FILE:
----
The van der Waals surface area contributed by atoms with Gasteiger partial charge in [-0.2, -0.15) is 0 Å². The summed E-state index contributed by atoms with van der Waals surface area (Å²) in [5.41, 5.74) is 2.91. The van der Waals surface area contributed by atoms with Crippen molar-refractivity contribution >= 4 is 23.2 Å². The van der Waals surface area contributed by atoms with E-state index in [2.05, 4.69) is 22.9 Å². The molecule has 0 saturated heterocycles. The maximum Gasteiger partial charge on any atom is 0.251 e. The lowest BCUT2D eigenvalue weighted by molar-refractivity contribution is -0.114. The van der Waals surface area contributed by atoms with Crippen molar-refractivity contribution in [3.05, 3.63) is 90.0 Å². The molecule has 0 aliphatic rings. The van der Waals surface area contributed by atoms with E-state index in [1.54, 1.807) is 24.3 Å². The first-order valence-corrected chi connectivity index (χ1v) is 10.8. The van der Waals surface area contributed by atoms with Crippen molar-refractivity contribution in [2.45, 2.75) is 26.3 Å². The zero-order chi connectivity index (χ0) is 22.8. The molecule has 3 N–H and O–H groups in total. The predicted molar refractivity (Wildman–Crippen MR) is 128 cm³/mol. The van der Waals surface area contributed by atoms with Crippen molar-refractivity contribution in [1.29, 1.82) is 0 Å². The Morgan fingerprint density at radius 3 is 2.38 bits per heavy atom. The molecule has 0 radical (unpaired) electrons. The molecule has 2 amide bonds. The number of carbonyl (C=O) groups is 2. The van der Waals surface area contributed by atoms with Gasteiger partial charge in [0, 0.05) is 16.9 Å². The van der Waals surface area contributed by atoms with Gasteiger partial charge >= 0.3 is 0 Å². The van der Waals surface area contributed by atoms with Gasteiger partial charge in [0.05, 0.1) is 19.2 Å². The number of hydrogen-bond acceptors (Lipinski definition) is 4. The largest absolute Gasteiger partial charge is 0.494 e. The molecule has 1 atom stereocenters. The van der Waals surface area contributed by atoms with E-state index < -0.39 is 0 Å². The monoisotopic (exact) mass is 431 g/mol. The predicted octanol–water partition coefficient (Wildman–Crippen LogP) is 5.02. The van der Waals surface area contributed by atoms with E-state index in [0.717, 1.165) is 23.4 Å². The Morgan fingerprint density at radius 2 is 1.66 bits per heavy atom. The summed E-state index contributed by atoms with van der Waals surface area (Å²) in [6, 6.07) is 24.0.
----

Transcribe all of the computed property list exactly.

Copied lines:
The van der Waals surface area contributed by atoms with Gasteiger partial charge in [-0.2, -0.15) is 0 Å². The summed E-state index contributed by atoms with van der Waals surface area (Å²) in [5.41, 5.74) is 2.91. The van der Waals surface area contributed by atoms with Crippen molar-refractivity contribution >= 4 is 23.2 Å². The van der Waals surface area contributed by atoms with E-state index in [2.05, 4.69) is 22.9 Å². The molecule has 0 saturated heterocycles. The maximum Gasteiger partial charge on any atom is 0.251 e. The lowest BCUT2D eigenvalue weighted by molar-refractivity contribution is -0.114. The van der Waals surface area contributed by atoms with Crippen molar-refractivity contribution in [3.05, 3.63) is 90.0 Å². The molecule has 0 aliphatic rings. The van der Waals surface area contributed by atoms with E-state index in [1.54, 1.807) is 24.3 Å². The first-order valence-corrected chi connectivity index (χ1v) is 10.8. The van der Waals surface area contributed by atoms with Crippen molar-refractivity contribution in [2.45, 2.75) is 26.3 Å². The zero-order chi connectivity index (χ0) is 22.8. The molecule has 3 N–H and O–H groups in total. The predicted molar refractivity (Wildman–Crippen MR) is 128 cm³/mol. The van der Waals surface area contributed by atoms with Crippen molar-refractivity contribution in [1.29, 1.82) is 0 Å². The Morgan fingerprint density at radius 3 is 2.38 bits per heavy atom. The molecule has 0 radical (unpaired) electrons. The molecule has 2 amide bonds. The number of carbonyl (C=O) groups is 2. The van der Waals surface area contributed by atoms with Gasteiger partial charge in [0, 0.05) is 16.9 Å². The van der Waals surface area contributed by atoms with Gasteiger partial charge >= 0.3 is 0 Å². The van der Waals surface area contributed by atoms with Gasteiger partial charge in [0.05, 0.1) is 19.2 Å². The number of hydrogen-bond acceptors (Lipinski definition) is 4. The largest absolute Gasteiger partial charge is 0.494 e. The molecule has 1 atom stereocenters. The van der Waals surface area contributed by atoms with E-state index < -0.39 is 0 Å². The monoisotopic (exact) mass is 431 g/mol. The predicted octanol–water partition coefficient (Wildman–Crippen LogP) is 5.02. The van der Waals surface area contributed by atoms with E-state index in [0.717, 1.165) is 23.4 Å². The Morgan fingerprint density at radius 2 is 1.66 bits per heavy atom. The summed E-state index contributed by atoms with van der Waals surface area (Å²) in [6, 6.07) is 24.0.